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Disorderly Conduct Forward   



Disorderly Conduct
Mike Adams
RightBias.com
April 26, 2013


 

Students and their parents need to be warned about the latest serious threat to liberty on America's college campuses. They have probably already heard of campus speech codes, anti-discrimination clauses, and sexual harassment tribunals. The latest threat takes the form of "disorderly conduct" hearings. Many readers are wondering what exactly constitutes disorderly conduct. The more appropriate question might be "what does not?"

Of course, it is natural for students to have conflict in college. Many are away from home for the first time and they are just beginning to experience living on a campus together with people to whom they are not related. The transition can be a tough one. It is often compounded when more than two people are living together. This raises the possibility of coalitions, which can cause conflict to escalate.

Sometimes students turn to the administration to resolve conflicts. Other times, the university simply intervenes on its own initiative. Regardless, university involvement generally intensifies the conflict and virtually guarantees that someone will be deprived of due process. Allow me to provide an example.

In a recent case at a UNC campus, a student was embroiled in a conflict with both of her roommates. The roommates did not like her boyfriend and so they filed a complaint about an alleged violation of the visitation policy. Shortly thereafter, the university police arrived at the campus apartment and were invited in by one of the complaining roommates. Police then ordered the student out of the shower to answer questions about the alleged visitation violation.


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Naturally, the student was angry about being summoned in a state of total nudity and forced to hurriedly dress in order to submit to a police interrogation. So she raised her voice at the roommates who initiated the complaint. She was then charged with disorderly conduct. And, naturally, the university set up a hearing to be conducted in accordance with Alice's Rules of Evidence - otherwise known as the student handbook.

The student's "disorderly conduct" hearing was characterized by three flagrant abuses of due process that have become routine in student disciplinary proceedings in the UNC system and, in fact, all around the country. They are described below, roughly in order of their importance:

1. Denial of legal representation. Students are brought into hearings where they face possible expulsion in the middle of the semester. This means they may have paid thousands of dollars in tuition and may receive no credit for their efforts - even if they completed most of the semester's work. University counsel is routinely present at these hearings but students are routinely banned from having their own lawyer present.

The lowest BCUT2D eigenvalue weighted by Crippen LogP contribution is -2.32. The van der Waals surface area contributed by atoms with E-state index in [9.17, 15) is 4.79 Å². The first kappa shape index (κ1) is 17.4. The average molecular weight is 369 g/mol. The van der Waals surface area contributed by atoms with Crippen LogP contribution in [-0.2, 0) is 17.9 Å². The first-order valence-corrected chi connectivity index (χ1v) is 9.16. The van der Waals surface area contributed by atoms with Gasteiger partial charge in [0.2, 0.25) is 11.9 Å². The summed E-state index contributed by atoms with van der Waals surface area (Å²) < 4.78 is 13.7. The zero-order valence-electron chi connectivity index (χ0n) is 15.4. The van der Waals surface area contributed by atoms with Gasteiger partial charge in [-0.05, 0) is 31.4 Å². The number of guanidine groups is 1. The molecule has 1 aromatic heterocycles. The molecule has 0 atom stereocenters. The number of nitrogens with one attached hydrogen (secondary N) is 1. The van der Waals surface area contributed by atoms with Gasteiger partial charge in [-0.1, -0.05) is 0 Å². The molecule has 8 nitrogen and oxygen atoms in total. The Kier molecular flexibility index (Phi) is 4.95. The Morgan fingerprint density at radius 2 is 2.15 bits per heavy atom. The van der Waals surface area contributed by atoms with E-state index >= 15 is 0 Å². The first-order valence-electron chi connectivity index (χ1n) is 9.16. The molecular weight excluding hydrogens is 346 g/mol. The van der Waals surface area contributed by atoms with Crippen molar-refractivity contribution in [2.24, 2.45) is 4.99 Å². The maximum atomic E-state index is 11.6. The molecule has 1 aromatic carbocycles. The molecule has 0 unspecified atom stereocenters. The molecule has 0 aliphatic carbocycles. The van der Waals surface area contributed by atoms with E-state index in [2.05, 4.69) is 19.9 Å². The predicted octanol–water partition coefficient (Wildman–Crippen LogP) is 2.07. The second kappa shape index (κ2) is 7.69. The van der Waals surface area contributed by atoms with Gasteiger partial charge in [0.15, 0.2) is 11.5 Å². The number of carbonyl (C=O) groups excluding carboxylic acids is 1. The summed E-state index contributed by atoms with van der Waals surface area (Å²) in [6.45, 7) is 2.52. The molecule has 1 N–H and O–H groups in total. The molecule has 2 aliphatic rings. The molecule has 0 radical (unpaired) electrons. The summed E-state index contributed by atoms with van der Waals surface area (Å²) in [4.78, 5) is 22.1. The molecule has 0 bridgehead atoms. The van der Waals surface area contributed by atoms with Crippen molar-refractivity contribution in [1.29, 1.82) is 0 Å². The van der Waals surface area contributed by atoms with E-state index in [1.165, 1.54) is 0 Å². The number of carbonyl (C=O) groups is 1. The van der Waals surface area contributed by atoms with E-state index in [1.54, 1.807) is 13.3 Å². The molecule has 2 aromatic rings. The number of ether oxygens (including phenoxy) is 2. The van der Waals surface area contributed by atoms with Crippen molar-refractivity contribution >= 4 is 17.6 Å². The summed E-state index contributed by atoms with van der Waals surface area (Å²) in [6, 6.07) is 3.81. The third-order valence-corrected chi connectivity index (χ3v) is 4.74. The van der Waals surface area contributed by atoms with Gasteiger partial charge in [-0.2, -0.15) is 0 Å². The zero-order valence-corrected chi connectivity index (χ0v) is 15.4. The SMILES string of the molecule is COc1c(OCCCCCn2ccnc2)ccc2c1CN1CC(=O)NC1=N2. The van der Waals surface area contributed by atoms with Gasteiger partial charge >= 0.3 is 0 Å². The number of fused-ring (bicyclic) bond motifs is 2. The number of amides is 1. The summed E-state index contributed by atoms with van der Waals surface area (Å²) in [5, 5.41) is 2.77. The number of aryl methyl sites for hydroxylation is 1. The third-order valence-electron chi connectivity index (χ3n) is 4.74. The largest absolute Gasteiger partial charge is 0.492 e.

2. Redaction of exculpatory statements. When police gather evidence and conduct interviews, they always turn them over to the Dean of Students Office. There, the evidence is routinely examined by administrators. They quickly make a determination of guilt or innocence. If the accused is guilty in the eyes of the administration, they extract portions of their testimony while leaving the testimony of accusers intact. This virtually assures that there can be no finding of innocence at the "hearing."

3. Determination of verdict prior to hearing. Normally, the announcement of a guilty or "responsible" verdict is typed up in official document form before the hearing begins. The document also includes an announcement of punishment, which can sometimes mean immediate expulsion. It is simply handed to the student at the end of a "hearing," which is held in order to give the appearance of due process. These kangaroo courts are staged in order to respond to angry inquiries from parents with the following explanation: "We're sorry, but your child did have a hearing before we expelled her."

All three of these routine abuses occurred in the recent UNC case that I mentioned above. The student was expelled in the middle of the semester and also suspended for the fall of 2013. Fortunately, she successfully appealed her case to the Vice Chancellor who reinstated her. But the month-long ordeal disrupted her studies and certainly affected her academic performance for the semester. Too bad the Dean of Students can't be charged with disorderly conduct.

With the help of the Republican legislature, I'm trying to fix these problems that have been ignored for so long by Democrats. Presently, there is a bill moving through the house that will force every public university in the state to allow students the right to counsel in all administrative hearings where they may be expelled or even suspended.

The new bill permitting students to fight back with the assistance of legal counsel will help erode all three of the abuses I have listed above - one directly and the other two indirectly. But we also need to eliminate "disorderly conduct" charges from university handbooks and simply allow the criminal code to function in its place. For example:

*If someone is drunk and disorderly, charge him with that.
*If someone becomes so disorderly he makes a threat, charge him with that.
*If someone becomes so disorderly he throws a punch, charge him with simple assault.

Put simply, there is no need for residual "disorderly conduct" clauses in student handbooks. Like speech codes, they are overly broad and arbitrarily enforced. And they are turning our campuses into modern day fiefdoms.

Mike Adams is a criminology professor at the University of North Carolina Wilmington and author of Letters to a Young Progressive: How To Avoid Wasting Your Life Protesting Things You Don't Understand, due out in April..




 


 
             
 
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